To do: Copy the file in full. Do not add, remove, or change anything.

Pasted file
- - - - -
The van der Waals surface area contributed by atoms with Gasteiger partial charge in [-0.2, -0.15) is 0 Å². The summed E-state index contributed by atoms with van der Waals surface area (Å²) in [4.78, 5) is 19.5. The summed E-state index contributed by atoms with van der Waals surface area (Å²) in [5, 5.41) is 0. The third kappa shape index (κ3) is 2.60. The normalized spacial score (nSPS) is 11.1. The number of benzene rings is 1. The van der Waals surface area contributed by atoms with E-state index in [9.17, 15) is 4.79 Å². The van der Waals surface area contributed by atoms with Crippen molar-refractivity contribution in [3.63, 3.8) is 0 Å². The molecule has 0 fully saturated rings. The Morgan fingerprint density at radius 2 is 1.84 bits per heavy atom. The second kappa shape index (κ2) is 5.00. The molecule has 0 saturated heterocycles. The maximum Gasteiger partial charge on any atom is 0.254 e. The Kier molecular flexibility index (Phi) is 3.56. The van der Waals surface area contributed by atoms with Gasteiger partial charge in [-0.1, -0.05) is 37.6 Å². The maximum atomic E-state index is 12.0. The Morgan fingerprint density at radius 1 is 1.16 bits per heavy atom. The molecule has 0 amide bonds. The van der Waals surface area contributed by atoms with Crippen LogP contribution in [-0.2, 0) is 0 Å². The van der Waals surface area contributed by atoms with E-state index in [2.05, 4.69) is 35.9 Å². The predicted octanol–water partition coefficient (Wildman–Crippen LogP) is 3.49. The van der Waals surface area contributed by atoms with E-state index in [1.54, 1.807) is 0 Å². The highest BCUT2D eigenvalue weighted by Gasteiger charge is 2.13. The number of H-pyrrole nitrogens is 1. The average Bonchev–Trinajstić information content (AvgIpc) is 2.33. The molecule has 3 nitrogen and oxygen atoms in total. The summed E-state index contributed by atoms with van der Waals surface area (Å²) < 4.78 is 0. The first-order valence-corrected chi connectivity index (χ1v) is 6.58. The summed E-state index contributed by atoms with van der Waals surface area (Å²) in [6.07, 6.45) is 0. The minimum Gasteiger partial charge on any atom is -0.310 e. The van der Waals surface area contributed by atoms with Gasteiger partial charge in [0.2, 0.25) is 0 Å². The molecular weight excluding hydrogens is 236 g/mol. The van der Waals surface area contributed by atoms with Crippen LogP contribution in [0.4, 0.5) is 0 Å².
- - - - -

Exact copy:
The van der Waals surface area contributed by atoms with Gasteiger partial charge in [-0.2, -0.15) is 0 Å². The summed E-state index contributed by atoms with van der Waals surface area (Å²) in [4.78, 5) is 19.5. The summed E-state index contributed by atoms with van der Waals surface area (Å²) in [5, 5.41) is 0. The third kappa shape index (κ3) is 2.60. The normalized spacial score (nSPS) is 11.1. The number of benzene rings is 1. The van der Waals surface area contributed by atoms with E-state index in [9.17, 15) is 4.79 Å². The van der Waals surface area contributed by atoms with Crippen molar-refractivity contribution in [3.63, 3.8) is 0 Å². The molecule has 0 fully saturated rings. The Morgan fingerprint density at radius 2 is 1.84 bits per heavy atom. The second kappa shape index (κ2) is 5.00. The molecule has 0 saturated heterocycles. The maximum Gasteiger partial charge on any atom is 0.254 e. The Kier molecular flexibility index (Phi) is 3.56. The van der Waals surface area contributed by atoms with Gasteiger partial charge in [-0.1, -0.05) is 37.6 Å². The maximum atomic E-state index is 12.0. The Morgan fingerprint density at radius 1 is 1.16 bits per heavy atom. The molecule has 0 amide bonds. The van der Waals surface area contributed by atoms with Crippen LogP contribution in [-0.2, 0) is 0 Å². The van der Waals surface area contributed by atoms with E-state index in [2.05, 4.69) is 35.9 Å². The predicted octanol–water partition coefficient (Wildman–Crippen LogP) is 3.49. The van der Waals surface area contributed by atoms with E-state index in [1.54, 1.807) is 0 Å². The highest BCUT2D eigenvalue weighted by Gasteiger charge is 2.13. The number of H-pyrrole nitrogens is 1. The average Bonchev–Trinajstić information content (AvgIpc) is 2.33. The molecule has 3 nitrogen and oxygen atoms in total. The summed E-state index contributed by atoms with van der Waals surface area (Å²) < 4.78 is 0. The first-order valence-corrected chi connectivity index (χ1v) is 6.58. The summed E-state index contributed by atoms with van der Waals surface area (Å²) in [6.07, 6.45) is 0. The minimum Gasteiger partial charge on any atom is -0.310 e. The van der Waals surface area contributed by atoms with Gasteiger partial charge in [0.2, 0.25) is 0 Å². The molecular weight excluding hydrogens is 236 g/mol. The van der Waals surface area contributed by atoms with Crippen LogP contribution in [0.4, 0.5) is 0 Å².